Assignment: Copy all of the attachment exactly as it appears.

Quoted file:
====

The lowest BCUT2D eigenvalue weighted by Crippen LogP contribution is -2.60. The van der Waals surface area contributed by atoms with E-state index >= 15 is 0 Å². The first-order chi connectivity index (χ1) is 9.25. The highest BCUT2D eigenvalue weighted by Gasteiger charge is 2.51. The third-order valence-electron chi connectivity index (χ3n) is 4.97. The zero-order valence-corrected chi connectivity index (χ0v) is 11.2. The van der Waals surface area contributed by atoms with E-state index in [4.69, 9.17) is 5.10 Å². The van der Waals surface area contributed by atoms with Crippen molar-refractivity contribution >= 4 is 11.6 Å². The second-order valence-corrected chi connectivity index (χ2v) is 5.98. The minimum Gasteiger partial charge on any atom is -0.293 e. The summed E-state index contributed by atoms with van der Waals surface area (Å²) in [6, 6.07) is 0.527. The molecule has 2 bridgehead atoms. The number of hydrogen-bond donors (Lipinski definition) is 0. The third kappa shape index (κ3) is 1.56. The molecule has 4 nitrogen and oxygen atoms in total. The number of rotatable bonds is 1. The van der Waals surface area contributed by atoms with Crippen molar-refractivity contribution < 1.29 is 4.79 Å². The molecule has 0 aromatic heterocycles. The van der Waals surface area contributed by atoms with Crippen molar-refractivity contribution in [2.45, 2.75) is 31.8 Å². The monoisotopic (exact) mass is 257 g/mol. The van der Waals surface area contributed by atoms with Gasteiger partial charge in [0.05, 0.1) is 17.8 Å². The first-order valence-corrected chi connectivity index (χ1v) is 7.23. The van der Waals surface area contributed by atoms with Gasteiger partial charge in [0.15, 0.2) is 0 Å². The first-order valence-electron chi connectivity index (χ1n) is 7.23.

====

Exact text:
The lowest BCUT2D eigenvalue weighted by Crippen LogP contribution is -2.60. The van der Waals surface area contributed by atoms with E-state index >= 15 is 0 Å². The first-order chi connectivity index (χ1) is 9.25. The highest BCUT2D eigenvalue weighted by Gasteiger charge is 2.51. The third-order valence-electron chi connectivity index (χ3n) is 4.97. The zero-order valence-corrected chi connectivity index (χ0v) is 11.2. The van der Waals surface area contributed by atoms with E-state index in [4.69, 9.17) is 5.10 Å². The van der Waals surface area contributed by atoms with Crippen molar-refractivity contribution >= 4 is 11.6 Å². The second-order valence-corrected chi connectivity index (χ2v) is 5.98. The minimum Gasteiger partial charge on any atom is -0.293 e. The summed E-state index contributed by atoms with van der Waals surface area (Å²) in [6, 6.07) is 0.527. The molecule has 2 bridgehead atoms. The number of hydrogen-bond donors (Lipinski definition) is 0. The third kappa shape index (κ3) is 1.56. The molecule has 4 nitrogen and oxygen atoms in total. The number of rotatable bonds is 1. The van der Waals surface area contributed by atoms with Crippen molar-refractivity contribution < 1.29 is 4.79 Å². The molecule has 0 aromatic heterocycles. The van der Waals surface area contributed by atoms with Crippen molar-refractivity contribution in [2.45, 2.75) is 31.8 Å². The monoisotopic (exact) mass is 257 g/mol. The van der Waals surface area contributed by atoms with Gasteiger partial charge in [0.05, 0.1) is 17.8 Å². The first-order valence-corrected chi connectivity index (χ1v) is 7.23. The van der Waals surface area contributed by atoms with Gasteiger partial charge in [0.15, 0.2) is 0 Å². The first-order valence-electron chi connectivity index (χ1n) is 7.23.